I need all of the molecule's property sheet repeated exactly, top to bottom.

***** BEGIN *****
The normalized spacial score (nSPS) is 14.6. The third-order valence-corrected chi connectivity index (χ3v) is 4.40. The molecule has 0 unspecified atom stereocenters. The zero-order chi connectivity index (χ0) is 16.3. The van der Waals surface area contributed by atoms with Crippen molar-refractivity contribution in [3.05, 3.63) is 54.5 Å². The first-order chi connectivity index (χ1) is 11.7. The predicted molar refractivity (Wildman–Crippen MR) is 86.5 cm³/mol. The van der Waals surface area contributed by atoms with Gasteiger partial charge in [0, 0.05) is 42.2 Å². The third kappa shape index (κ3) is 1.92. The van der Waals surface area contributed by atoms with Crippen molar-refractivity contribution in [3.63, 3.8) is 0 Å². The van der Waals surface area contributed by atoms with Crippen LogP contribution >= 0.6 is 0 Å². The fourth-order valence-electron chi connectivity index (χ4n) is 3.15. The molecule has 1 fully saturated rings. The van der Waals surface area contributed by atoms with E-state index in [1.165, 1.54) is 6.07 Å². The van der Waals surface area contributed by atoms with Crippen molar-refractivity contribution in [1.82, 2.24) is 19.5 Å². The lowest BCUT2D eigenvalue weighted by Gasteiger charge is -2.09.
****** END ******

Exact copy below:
The normalized spacial score (nSPS) is 14.6. The third-order valence-corrected chi connectivity index (χ3v) is 4.40. The molecule has 0 unspecified atom stereocenters. The zero-order chi connectivity index (χ0) is 16.3. The van der Waals surface area contributed by atoms with Crippen molar-refractivity contribution in [3.05, 3.63) is 54.5 Å². The first-order chi connectivity index (χ1) is 11.7. The predicted molar refractivity (Wildman–Crippen MR) is 86.5 cm³/mol. The van der Waals surface area contributed by atoms with Gasteiger partial charge in [0, 0.05) is 42.2 Å². The third kappa shape index (κ3) is 1.92. The van der Waals surface area contributed by atoms with Crippen molar-refractivity contribution in [3.63, 3.8) is 0 Å². The van der Waals surface area contributed by atoms with Crippen LogP contribution >= 0.6 is 0 Å². The fourth-order valence-electron chi connectivity index (χ4n) is 3.15. The molecule has 1 fully saturated rings. The van der Waals surface area contributed by atoms with E-state index in [1.165, 1.54) is 6.07 Å². The van der Waals surface area contributed by atoms with Crippen molar-refractivity contribution in [1.82, 2.24) is 19.5 Å². The lowest BCUT2D eigenvalue weighted by Gasteiger charge is -2.09.